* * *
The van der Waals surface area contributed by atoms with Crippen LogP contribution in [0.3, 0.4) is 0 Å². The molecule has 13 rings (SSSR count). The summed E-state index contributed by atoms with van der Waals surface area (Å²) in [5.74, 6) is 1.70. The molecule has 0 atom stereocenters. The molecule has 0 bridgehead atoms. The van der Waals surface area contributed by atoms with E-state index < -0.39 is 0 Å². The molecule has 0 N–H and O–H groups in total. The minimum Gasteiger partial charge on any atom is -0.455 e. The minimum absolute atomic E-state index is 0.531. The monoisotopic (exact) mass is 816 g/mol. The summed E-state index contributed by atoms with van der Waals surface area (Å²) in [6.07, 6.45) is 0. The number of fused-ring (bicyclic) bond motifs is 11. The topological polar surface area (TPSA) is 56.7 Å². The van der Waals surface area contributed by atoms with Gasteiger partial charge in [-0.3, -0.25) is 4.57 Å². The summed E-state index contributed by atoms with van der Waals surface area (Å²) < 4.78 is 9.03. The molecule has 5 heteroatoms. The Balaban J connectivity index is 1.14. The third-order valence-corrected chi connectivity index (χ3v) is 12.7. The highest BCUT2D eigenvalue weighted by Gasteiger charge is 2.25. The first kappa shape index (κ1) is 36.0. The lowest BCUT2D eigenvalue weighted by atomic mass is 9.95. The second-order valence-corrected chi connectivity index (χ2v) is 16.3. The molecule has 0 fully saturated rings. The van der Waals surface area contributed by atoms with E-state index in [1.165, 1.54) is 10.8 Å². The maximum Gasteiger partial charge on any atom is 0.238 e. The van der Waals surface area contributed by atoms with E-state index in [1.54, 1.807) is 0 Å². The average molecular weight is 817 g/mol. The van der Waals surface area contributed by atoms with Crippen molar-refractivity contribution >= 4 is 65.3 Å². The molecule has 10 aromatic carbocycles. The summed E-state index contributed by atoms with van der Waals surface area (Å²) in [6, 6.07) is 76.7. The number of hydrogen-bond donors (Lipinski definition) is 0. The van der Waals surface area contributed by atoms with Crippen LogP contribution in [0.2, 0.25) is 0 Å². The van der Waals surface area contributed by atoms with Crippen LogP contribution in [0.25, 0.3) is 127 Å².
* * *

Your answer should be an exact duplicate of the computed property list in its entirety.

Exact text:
The van der Waals surface area contributed by atoms with Crippen LogP contribution in [0.3, 0.4) is 0 Å². The molecule has 13 rings (SSSR count). The summed E-state index contributed by atoms with van der Waals surface area (Å²) in [5.74, 6) is 1.70. The molecule has 0 atom stereocenters. The molecule has 0 bridgehead atoms. The van der Waals surface area contributed by atoms with E-state index < -0.39 is 0 Å². The molecule has 0 N–H and O–H groups in total. The minimum Gasteiger partial charge on any atom is -0.455 e. The minimum absolute atomic E-state index is 0.531. The monoisotopic (exact) mass is 816 g/mol. The summed E-state index contributed by atoms with van der Waals surface area (Å²) in [6.07, 6.45) is 0. The number of fused-ring (bicyclic) bond motifs is 11. The topological polar surface area (TPSA) is 56.7 Å². The van der Waals surface area contributed by atoms with Gasteiger partial charge in [-0.3, -0.25) is 4.57 Å². The summed E-state index contributed by atoms with van der Waals surface area (Å²) < 4.78 is 9.03. The molecule has 5 heteroatoms. The Balaban J connectivity index is 1.14. The third-order valence-corrected chi connectivity index (χ3v) is 12.7. The highest BCUT2D eigenvalue weighted by Gasteiger charge is 2.25. The first kappa shape index (κ1) is 36.0. The lowest BCUT2D eigenvalue weighted by atomic mass is 9.95. The second-order valence-corrected chi connectivity index (χ2v) is 16.3. The molecule has 0 fully saturated rings. The van der Waals surface area contributed by atoms with E-state index in [1.165, 1.54) is 10.8 Å². The maximum Gasteiger partial charge on any atom is 0.238 e. The van der Waals surface area contributed by atoms with E-state index in [1.54, 1.807) is 0 Å². The average molecular weight is 817 g/mol. The van der Waals surface area contributed by atoms with Crippen molar-refractivity contribution >= 4 is 65.3 Å². The molecule has 10 aromatic carbocycles. The summed E-state index contributed by atoms with van der Waals surface area (Å²) in [6, 6.07) is 76.7. The number of hydrogen-bond donors (Lipinski definition) is 0. The van der Waals surface area contributed by atoms with Crippen LogP contribution in [0.2, 0.25) is 0 Å². The van der Waals surface area contributed by atoms with Crippen LogP contribution in [0.25, 0.3) is 127 Å².